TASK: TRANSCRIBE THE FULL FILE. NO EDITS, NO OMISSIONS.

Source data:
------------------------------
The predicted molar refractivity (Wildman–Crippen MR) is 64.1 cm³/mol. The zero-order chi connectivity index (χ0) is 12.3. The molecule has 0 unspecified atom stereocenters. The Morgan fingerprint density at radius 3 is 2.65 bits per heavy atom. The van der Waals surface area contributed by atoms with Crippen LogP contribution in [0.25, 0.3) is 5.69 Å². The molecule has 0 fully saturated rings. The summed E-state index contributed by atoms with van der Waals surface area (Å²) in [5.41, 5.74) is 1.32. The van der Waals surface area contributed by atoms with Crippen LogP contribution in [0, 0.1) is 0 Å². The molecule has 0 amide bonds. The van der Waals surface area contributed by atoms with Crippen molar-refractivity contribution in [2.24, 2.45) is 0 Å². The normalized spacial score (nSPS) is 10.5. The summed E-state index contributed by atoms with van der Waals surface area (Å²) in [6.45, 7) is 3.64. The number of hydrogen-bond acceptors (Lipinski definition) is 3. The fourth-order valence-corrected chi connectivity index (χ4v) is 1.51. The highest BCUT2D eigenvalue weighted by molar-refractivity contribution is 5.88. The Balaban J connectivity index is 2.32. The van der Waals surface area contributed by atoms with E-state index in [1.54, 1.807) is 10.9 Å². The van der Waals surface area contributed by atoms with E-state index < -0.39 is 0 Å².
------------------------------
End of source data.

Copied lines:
The predicted molar refractivity (Wildman–Crippen MR) is 64.1 cm³/mol. The zero-order chi connectivity index (χ0) is 12.3. The molecule has 0 unspecified atom stereocenters. The Morgan fingerprint density at radius 3 is 2.65 bits per heavy atom. The van der Waals surface area contributed by atoms with Crippen LogP contribution in [0.25, 0.3) is 5.69 Å². The molecule has 0 fully saturated rings. The summed E-state index contributed by atoms with van der Waals surface area (Å²) in [5.41, 5.74) is 1.32. The van der Waals surface area contributed by atoms with Crippen LogP contribution in [0, 0.1) is 0 Å². The molecule has 0 amide bonds. The van der Waals surface area contributed by atoms with Crippen molar-refractivity contribution in [2.24, 2.45) is 0 Å². The normalized spacial score (nSPS) is 10.5. The summed E-state index contributed by atoms with van der Waals surface area (Å²) in [6.45, 7) is 3.64. The number of hydrogen-bond acceptors (Lipinski definition) is 3. The fourth-order valence-corrected chi connectivity index (χ4v) is 1.51. The highest BCUT2D eigenvalue weighted by molar-refractivity contribution is 5.88. The Balaban J connectivity index is 2.32. The van der Waals surface area contributed by atoms with E-state index in [1.54, 1.807) is 10.9 Å². The van der Waals surface area contributed by atoms with E-state index < -0.39 is 0 Å².